|47 METERS DOWN (director/writer: Johannes Roberts; screenwriter: Ernest Riera; cinematographer: Mark Silk; editor: Martin Brinkler; music: Tomandandy; cast: Claire Holt (Kate, Mandy Moore (Lisa), Chris Johnson (Javier), Yani Gellman (Louis), Santiago Segura (Benjamin), Matthew Modine (Captain Taylor); Runtime: 89; MPAA Rating: PG-13; producers: Mark Lane, James Harri; Entertainment Studios Motion Pictures; 2017)|
dialogue is so flaccid it would even be trite
if it were only a home movie."
Reviewed by Dennis Schwartz
A deep-sea shark rescue thriller that's helmed in a workmanlike manner by British filmmaker Johannes Roberts ("F"/"Roadkill"). The slight story is co-written by him and Ernest Riera. It looks like a VOD release, as there's not enough of a storyline for a feature film and the dialogue is so flaccid it would even be trite if it were only a home movie. It had clunky lines like the following throughout: “The shark almost got me!” "Oh, really?".
The American twenty-something aged sisters Lisa (Mandy Moore) and the younger Kate (Claire Holt) are on vacation in Mexico. The insecure Lisa tells the fun-loving free spirit Kate her boyfriend dumped her because she's a bore, as Kate is the replacement travel partner for her boyfriend. At a bar the sisters are picked up by two local guys (Chris J. Johnson and Yani Gellman) who convince Kate to go down in a shark cage on the boat of Captain Taylor (Matthew Modine). Kate then convinces her terrified sister. Dressed in scuba gear, they are on the shoddy boat the next morning and winched down only 5 meters. However the winch cable snaps when they are pulled up and they fall to the sea floor-47 meters down. With only an hour of air, panic sets in as they grow fearful of the 20-foot killer sharks prowling around them and wonder if the guys on the boat are doing all they can to rescue them.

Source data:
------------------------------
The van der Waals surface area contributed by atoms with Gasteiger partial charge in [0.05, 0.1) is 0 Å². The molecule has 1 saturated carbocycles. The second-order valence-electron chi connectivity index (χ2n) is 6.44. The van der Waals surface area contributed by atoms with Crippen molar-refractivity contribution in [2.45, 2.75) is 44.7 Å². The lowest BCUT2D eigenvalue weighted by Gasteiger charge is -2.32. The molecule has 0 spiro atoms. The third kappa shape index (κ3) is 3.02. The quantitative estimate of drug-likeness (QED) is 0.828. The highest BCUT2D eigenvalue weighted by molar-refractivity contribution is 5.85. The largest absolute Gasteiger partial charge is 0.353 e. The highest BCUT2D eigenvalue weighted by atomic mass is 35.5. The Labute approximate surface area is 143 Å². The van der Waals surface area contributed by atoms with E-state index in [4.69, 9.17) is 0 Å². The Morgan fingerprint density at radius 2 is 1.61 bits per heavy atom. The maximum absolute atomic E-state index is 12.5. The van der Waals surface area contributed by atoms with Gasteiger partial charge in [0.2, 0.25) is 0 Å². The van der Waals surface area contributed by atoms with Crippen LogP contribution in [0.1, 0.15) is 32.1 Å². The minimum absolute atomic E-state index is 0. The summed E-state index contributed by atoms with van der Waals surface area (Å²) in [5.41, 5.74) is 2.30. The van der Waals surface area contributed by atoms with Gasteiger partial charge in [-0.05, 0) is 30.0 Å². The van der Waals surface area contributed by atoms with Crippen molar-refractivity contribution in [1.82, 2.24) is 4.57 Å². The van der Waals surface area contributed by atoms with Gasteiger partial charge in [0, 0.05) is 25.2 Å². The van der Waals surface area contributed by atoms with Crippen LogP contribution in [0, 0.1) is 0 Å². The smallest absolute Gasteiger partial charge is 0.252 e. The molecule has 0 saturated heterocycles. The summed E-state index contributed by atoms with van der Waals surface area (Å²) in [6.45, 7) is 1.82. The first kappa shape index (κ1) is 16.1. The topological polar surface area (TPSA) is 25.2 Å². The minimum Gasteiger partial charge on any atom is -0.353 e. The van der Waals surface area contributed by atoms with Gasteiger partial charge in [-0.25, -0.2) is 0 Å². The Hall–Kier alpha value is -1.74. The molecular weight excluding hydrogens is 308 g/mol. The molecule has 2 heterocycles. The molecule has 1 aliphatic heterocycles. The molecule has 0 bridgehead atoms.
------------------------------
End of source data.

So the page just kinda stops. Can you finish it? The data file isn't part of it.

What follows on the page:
For almost the entire film the girls are in peril. The photography is so dark I had trouble following their plight. As for Lisa's need to redeem her self-worth through the adventure and prove to her ex that he's wrong, is something made vital to the story but seems only a childish response to me. That leads the way for the twist in the final act, which was absurd.
As for entertainment value, if you hunger for another Jaws flick, one on a smaller-scale but well-crafted, maybe the fine underwater photography of the marine life by DP Mark Silk, though too cloudy for my visual takes, will attract you.
REVIEWED ON 6/17/2017 GRADE: C
Dennis Schwartz: "Ozus' World Movie Reviews"
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